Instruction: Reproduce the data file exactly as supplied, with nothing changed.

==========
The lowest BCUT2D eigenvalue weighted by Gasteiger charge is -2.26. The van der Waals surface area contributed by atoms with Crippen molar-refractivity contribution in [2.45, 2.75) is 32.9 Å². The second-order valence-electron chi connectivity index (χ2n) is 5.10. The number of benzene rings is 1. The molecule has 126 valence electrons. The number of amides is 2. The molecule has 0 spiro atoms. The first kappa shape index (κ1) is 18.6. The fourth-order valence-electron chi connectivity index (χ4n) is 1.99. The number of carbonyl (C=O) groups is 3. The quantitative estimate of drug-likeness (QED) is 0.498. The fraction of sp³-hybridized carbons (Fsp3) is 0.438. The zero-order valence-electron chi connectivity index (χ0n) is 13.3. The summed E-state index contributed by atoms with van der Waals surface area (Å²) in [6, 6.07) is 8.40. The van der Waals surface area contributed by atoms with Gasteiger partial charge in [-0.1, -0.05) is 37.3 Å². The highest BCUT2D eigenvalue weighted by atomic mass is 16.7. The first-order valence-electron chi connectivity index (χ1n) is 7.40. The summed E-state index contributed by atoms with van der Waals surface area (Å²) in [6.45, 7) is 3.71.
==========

The lowest BCUT2D eigenvalue weighted by Gasteiger charge is -2.26. The van der Waals surface area contributed by atoms with Crippen molar-refractivity contribution in [2.45, 2.75) is 32.9 Å². The second-order valence-electron chi connectivity index (χ2n) is 5.10. The number of benzene rings is 1. The molecule has 126 valence electrons. The number of amides is 2. The molecule has 0 spiro atoms. The first kappa shape index (κ1) is 18.6. The fourth-order valence-electron chi connectivity index (χ4n) is 1.99. The number of carbonyl (C=O) groups is 3. The quantitative estimate of drug-likeness (QED) is 0.498. The fraction of sp³-hybridized carbons (Fsp3) is 0.438. The zero-order valence-electron chi connectivity index (χ0n) is 13.3. The summed E-state index contributed by atoms with van der Waals surface area (Å²) in [6, 6.07) is 8.40. The van der Waals surface area contributed by atoms with Gasteiger partial charge in [-0.1, -0.05) is 37.3 Å². The highest BCUT2D eigenvalue weighted by atomic mass is 16.7. The first-order valence-electron chi connectivity index (χ1n) is 7.40. The summed E-state index contributed by atoms with van der Waals surface area (Å²) in [6.45, 7) is 3.71.